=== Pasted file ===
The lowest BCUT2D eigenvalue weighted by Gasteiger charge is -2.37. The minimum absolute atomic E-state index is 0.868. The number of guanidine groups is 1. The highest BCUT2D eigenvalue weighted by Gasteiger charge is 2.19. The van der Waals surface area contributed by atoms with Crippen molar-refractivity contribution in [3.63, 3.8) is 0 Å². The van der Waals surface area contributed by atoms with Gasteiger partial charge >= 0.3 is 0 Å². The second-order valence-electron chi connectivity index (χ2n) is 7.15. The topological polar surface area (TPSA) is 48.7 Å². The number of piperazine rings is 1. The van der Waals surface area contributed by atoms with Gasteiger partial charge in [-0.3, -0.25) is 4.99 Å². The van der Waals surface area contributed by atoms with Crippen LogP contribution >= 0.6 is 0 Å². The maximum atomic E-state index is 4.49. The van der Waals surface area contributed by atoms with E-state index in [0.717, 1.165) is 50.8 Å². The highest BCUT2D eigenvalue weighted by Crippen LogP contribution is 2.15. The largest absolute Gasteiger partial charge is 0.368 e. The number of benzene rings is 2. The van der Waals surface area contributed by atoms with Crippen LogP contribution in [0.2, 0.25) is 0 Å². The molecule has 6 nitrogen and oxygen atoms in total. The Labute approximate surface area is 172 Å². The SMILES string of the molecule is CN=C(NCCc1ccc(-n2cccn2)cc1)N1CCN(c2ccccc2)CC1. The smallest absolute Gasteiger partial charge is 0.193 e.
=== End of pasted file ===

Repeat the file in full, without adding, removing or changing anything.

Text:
The lowest BCUT2D eigenvalue weighted by Gasteiger charge is -2.37. The minimum absolute atomic E-state index is 0.868. The number of guanidine groups is 1. The highest BCUT2D eigenvalue weighted by Gasteiger charge is 2.19. The van der Waals surface area contributed by atoms with Crippen molar-refractivity contribution in [3.63, 3.8) is 0 Å². The van der Waals surface area contributed by atoms with Gasteiger partial charge >= 0.3 is 0 Å². The second-order valence-electron chi connectivity index (χ2n) is 7.15. The topological polar surface area (TPSA) is 48.7 Å². The number of piperazine rings is 1. The van der Waals surface area contributed by atoms with Gasteiger partial charge in [-0.3, -0.25) is 4.99 Å². The van der Waals surface area contributed by atoms with Crippen LogP contribution >= 0.6 is 0 Å². The maximum atomic E-state index is 4.49. The van der Waals surface area contributed by atoms with E-state index in [0.717, 1.165) is 50.8 Å². The highest BCUT2D eigenvalue weighted by Crippen LogP contribution is 2.15. The largest absolute Gasteiger partial charge is 0.368 e. The number of benzene rings is 2. The van der Waals surface area contributed by atoms with Crippen LogP contribution in [0.2, 0.25) is 0 Å². The molecule has 6 nitrogen and oxygen atoms in total. The Labute approximate surface area is 172 Å². The SMILES string of the molecule is CN=C(NCCc1ccc(-n2cccn2)cc1)N1CCN(c2ccccc2)CC1. The smallest absolute Gasteiger partial charge is 0.193 e.